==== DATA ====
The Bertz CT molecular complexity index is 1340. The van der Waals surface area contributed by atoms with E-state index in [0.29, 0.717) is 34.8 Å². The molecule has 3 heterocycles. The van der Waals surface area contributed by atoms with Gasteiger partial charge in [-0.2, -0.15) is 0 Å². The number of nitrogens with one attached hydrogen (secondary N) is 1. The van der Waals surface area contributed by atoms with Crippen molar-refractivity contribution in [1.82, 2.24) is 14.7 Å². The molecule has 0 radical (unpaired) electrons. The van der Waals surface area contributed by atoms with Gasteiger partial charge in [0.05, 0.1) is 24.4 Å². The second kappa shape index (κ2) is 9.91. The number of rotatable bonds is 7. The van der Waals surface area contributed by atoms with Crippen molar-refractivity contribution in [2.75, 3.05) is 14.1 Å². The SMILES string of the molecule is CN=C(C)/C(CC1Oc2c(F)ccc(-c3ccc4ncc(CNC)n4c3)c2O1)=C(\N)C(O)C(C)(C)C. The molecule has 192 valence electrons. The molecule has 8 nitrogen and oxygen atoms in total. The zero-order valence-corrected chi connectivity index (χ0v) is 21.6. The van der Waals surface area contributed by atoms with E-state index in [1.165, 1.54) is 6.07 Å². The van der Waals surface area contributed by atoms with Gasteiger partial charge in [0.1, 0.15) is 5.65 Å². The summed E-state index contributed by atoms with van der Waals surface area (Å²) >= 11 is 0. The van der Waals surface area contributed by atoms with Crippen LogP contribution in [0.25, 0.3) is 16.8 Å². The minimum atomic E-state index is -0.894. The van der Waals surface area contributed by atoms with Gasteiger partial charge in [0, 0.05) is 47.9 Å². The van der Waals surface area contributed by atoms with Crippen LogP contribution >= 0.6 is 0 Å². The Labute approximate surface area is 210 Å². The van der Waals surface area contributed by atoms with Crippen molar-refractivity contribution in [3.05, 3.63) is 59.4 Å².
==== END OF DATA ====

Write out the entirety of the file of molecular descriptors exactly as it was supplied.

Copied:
The Bertz CT molecular complexity index is 1340. The van der Waals surface area contributed by atoms with E-state index in [0.29, 0.717) is 34.8 Å². The molecule has 3 heterocycles. The van der Waals surface area contributed by atoms with Gasteiger partial charge in [-0.2, -0.15) is 0 Å². The number of nitrogens with one attached hydrogen (secondary N) is 1. The van der Waals surface area contributed by atoms with Crippen molar-refractivity contribution in [1.82, 2.24) is 14.7 Å². The molecule has 0 radical (unpaired) electrons. The van der Waals surface area contributed by atoms with Gasteiger partial charge in [0.05, 0.1) is 24.4 Å². The second kappa shape index (κ2) is 9.91. The number of rotatable bonds is 7. The van der Waals surface area contributed by atoms with Crippen molar-refractivity contribution in [2.75, 3.05) is 14.1 Å². The SMILES string of the molecule is CN=C(C)/C(CC1Oc2c(F)ccc(-c3ccc4ncc(CNC)n4c3)c2O1)=C(\N)C(O)C(C)(C)C. The molecule has 192 valence electrons. The molecule has 8 nitrogen and oxygen atoms in total. The zero-order valence-corrected chi connectivity index (χ0v) is 21.6. The van der Waals surface area contributed by atoms with E-state index in [1.165, 1.54) is 6.07 Å². The van der Waals surface area contributed by atoms with Gasteiger partial charge in [0.1, 0.15) is 5.65 Å². The summed E-state index contributed by atoms with van der Waals surface area (Å²) >= 11 is 0. The van der Waals surface area contributed by atoms with Crippen LogP contribution in [0.25, 0.3) is 16.8 Å². The minimum atomic E-state index is -0.894. The van der Waals surface area contributed by atoms with Gasteiger partial charge in [0, 0.05) is 47.9 Å². The van der Waals surface area contributed by atoms with Crippen LogP contribution >= 0.6 is 0 Å². The Labute approximate surface area is 210 Å². The van der Waals surface area contributed by atoms with Crippen molar-refractivity contribution in [3.05, 3.63) is 59.4 Å².